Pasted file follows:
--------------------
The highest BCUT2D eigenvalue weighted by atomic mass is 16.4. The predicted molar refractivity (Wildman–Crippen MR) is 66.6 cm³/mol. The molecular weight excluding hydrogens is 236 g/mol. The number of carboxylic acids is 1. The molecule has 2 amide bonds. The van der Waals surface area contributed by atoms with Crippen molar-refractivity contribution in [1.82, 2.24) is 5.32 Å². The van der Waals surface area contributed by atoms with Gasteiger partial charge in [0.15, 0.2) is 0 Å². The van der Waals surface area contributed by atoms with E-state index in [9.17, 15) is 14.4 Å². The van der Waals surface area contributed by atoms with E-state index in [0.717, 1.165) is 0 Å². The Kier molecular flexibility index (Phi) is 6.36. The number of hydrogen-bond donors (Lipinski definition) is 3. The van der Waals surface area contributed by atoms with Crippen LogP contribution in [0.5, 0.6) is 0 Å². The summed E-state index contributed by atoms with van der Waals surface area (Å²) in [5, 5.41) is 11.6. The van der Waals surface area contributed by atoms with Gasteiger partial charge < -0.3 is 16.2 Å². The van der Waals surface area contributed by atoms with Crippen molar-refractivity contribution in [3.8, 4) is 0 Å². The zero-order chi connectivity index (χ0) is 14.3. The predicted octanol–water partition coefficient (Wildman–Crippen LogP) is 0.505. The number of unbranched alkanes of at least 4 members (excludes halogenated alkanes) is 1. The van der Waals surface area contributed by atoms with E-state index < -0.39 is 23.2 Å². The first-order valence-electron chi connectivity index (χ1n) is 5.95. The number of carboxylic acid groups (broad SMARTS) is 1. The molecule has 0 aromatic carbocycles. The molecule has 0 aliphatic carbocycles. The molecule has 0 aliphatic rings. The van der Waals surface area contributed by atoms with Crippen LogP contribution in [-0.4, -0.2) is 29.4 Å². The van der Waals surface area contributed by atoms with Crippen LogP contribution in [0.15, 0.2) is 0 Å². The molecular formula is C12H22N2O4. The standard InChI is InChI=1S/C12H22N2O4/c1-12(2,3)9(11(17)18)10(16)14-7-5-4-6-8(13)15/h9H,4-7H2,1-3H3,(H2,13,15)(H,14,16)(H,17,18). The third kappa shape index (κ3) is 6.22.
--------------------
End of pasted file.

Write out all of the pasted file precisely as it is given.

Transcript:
The highest BCUT2D eigenvalue weighted by atomic mass is 16.4. The predicted molar refractivity (Wildman–Crippen MR) is 66.6 cm³/mol. The molecular weight excluding hydrogens is 236 g/mol. The number of carboxylic acids is 1. The molecule has 2 amide bonds. The van der Waals surface area contributed by atoms with Crippen molar-refractivity contribution in [1.82, 2.24) is 5.32 Å². The van der Waals surface area contributed by atoms with Gasteiger partial charge in [0.15, 0.2) is 0 Å². The van der Waals surface area contributed by atoms with E-state index in [9.17, 15) is 14.4 Å². The van der Waals surface area contributed by atoms with E-state index in [0.717, 1.165) is 0 Å². The Kier molecular flexibility index (Phi) is 6.36. The number of hydrogen-bond donors (Lipinski definition) is 3. The van der Waals surface area contributed by atoms with Crippen LogP contribution in [0.5, 0.6) is 0 Å². The summed E-state index contributed by atoms with van der Waals surface area (Å²) in [5, 5.41) is 11.6. The van der Waals surface area contributed by atoms with Gasteiger partial charge < -0.3 is 16.2 Å². The van der Waals surface area contributed by atoms with Crippen molar-refractivity contribution in [3.8, 4) is 0 Å². The zero-order chi connectivity index (χ0) is 14.3. The predicted octanol–water partition coefficient (Wildman–Crippen LogP) is 0.505. The number of unbranched alkanes of at least 4 members (excludes halogenated alkanes) is 1. The van der Waals surface area contributed by atoms with E-state index < -0.39 is 23.2 Å². The first-order valence-electron chi connectivity index (χ1n) is 5.95. The number of carboxylic acid groups (broad SMARTS) is 1. The molecule has 0 aromatic carbocycles. The molecule has 0 aliphatic carbocycles. The molecule has 0 aliphatic rings. The van der Waals surface area contributed by atoms with Crippen LogP contribution in [-0.4, -0.2) is 29.4 Å². The van der Waals surface area contributed by atoms with Crippen LogP contribution in [0.15, 0.2) is 0 Å². The molecular formula is C12H22N2O4. The standard InChI is InChI=1S/C12H22N2O4/c1-12(2,3)9(11(17)18)10(16)14-7-5-4-6-8(13)15/h9H,4-7H2,1-3H3,(H2,13,15)(H,14,16)(H,17,18). The third kappa shape index (κ3) is 6.22.